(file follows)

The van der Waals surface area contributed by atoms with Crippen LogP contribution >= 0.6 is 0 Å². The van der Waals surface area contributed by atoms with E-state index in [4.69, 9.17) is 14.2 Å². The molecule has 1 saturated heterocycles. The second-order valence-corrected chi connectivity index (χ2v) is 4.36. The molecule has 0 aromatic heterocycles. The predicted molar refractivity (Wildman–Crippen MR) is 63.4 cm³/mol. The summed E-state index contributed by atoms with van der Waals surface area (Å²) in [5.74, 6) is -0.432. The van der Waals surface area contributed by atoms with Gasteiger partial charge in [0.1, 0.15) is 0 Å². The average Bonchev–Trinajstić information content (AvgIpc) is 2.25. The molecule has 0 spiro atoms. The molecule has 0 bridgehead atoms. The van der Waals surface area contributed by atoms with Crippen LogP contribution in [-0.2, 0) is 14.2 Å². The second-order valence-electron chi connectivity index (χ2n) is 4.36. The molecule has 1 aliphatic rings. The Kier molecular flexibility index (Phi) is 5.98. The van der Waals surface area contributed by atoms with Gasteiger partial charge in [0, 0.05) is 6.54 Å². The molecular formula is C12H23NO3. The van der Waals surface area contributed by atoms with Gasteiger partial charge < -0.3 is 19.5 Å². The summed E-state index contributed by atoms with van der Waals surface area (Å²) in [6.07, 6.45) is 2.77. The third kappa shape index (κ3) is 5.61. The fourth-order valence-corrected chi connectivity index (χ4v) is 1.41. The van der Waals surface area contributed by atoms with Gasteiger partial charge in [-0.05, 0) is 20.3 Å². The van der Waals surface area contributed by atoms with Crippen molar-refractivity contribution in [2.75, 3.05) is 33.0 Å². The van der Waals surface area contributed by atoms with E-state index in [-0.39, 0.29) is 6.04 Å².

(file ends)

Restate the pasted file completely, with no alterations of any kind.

The van der Waals surface area contributed by atoms with Crippen LogP contribution >= 0.6 is 0 Å². The van der Waals surface area contributed by atoms with E-state index in [4.69, 9.17) is 14.2 Å². The molecule has 1 saturated heterocycles. The second-order valence-corrected chi connectivity index (χ2v) is 4.36. The molecule has 0 aromatic heterocycles. The predicted molar refractivity (Wildman–Crippen MR) is 63.4 cm³/mol. The summed E-state index contributed by atoms with van der Waals surface area (Å²) in [5.74, 6) is -0.432. The van der Waals surface area contributed by atoms with Gasteiger partial charge in [0.1, 0.15) is 0 Å². The average Bonchev–Trinajstić information content (AvgIpc) is 2.25. The molecule has 0 spiro atoms. The molecule has 0 bridgehead atoms. The van der Waals surface area contributed by atoms with Crippen LogP contribution in [-0.2, 0) is 14.2 Å². The second-order valence-electron chi connectivity index (χ2n) is 4.36. The molecule has 1 aliphatic rings. The Kier molecular flexibility index (Phi) is 5.98. The van der Waals surface area contributed by atoms with Gasteiger partial charge in [0, 0.05) is 6.54 Å². The molecular formula is C12H23NO3. The van der Waals surface area contributed by atoms with Gasteiger partial charge < -0.3 is 19.5 Å². The summed E-state index contributed by atoms with van der Waals surface area (Å²) in [6.07, 6.45) is 2.77. The third kappa shape index (κ3) is 5.61. The fourth-order valence-corrected chi connectivity index (χ4v) is 1.41. The van der Waals surface area contributed by atoms with Gasteiger partial charge in [-0.05, 0) is 20.3 Å². The van der Waals surface area contributed by atoms with Crippen molar-refractivity contribution in [2.75, 3.05) is 33.0 Å². The van der Waals surface area contributed by atoms with E-state index in [-0.39, 0.29) is 6.04 Å².